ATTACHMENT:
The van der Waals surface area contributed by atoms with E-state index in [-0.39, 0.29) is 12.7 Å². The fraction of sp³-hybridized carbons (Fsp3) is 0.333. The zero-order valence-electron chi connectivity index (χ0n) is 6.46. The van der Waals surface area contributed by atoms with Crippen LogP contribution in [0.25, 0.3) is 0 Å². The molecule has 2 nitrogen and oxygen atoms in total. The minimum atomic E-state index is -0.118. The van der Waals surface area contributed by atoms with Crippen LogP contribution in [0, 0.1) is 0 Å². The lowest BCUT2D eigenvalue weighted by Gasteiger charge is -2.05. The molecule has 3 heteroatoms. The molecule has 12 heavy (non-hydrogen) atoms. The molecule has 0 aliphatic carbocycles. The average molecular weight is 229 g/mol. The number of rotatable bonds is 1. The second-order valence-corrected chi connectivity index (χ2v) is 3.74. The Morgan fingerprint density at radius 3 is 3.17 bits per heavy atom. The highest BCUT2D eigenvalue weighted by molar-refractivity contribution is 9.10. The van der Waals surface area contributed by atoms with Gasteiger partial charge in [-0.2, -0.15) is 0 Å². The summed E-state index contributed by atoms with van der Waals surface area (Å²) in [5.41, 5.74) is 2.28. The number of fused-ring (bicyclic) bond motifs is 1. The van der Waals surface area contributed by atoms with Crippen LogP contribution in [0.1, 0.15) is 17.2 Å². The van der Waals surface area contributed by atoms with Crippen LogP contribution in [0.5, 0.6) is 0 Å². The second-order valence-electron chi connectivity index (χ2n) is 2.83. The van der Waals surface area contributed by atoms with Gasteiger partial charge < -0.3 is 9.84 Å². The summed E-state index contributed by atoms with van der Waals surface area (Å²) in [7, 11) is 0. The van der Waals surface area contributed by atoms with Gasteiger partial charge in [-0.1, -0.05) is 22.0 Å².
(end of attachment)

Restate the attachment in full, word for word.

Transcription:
The van der Waals surface area contributed by atoms with E-state index in [-0.39, 0.29) is 12.7 Å². The fraction of sp³-hybridized carbons (Fsp3) is 0.333. The zero-order valence-electron chi connectivity index (χ0n) is 6.46. The van der Waals surface area contributed by atoms with Crippen LogP contribution in [0.25, 0.3) is 0 Å². The molecule has 2 nitrogen and oxygen atoms in total. The minimum atomic E-state index is -0.118. The van der Waals surface area contributed by atoms with Crippen LogP contribution in [0, 0.1) is 0 Å². The lowest BCUT2D eigenvalue weighted by Gasteiger charge is -2.05. The molecule has 3 heteroatoms. The molecule has 12 heavy (non-hydrogen) atoms. The molecule has 0 aliphatic carbocycles. The average molecular weight is 229 g/mol. The number of rotatable bonds is 1. The second-order valence-corrected chi connectivity index (χ2v) is 3.74. The Morgan fingerprint density at radius 3 is 3.17 bits per heavy atom. The highest BCUT2D eigenvalue weighted by molar-refractivity contribution is 9.10. The van der Waals surface area contributed by atoms with Gasteiger partial charge in [-0.2, -0.15) is 0 Å². The summed E-state index contributed by atoms with van der Waals surface area (Å²) in [5.41, 5.74) is 2.28. The number of fused-ring (bicyclic) bond motifs is 1. The van der Waals surface area contributed by atoms with Crippen LogP contribution in [0.1, 0.15) is 17.2 Å². The van der Waals surface area contributed by atoms with Crippen LogP contribution in [0.5, 0.6) is 0 Å². The second-order valence-electron chi connectivity index (χ2n) is 2.83. The van der Waals surface area contributed by atoms with Gasteiger partial charge < -0.3 is 9.84 Å². The summed E-state index contributed by atoms with van der Waals surface area (Å²) in [7, 11) is 0. The van der Waals surface area contributed by atoms with Gasteiger partial charge in [-0.1, -0.05) is 22.0 Å².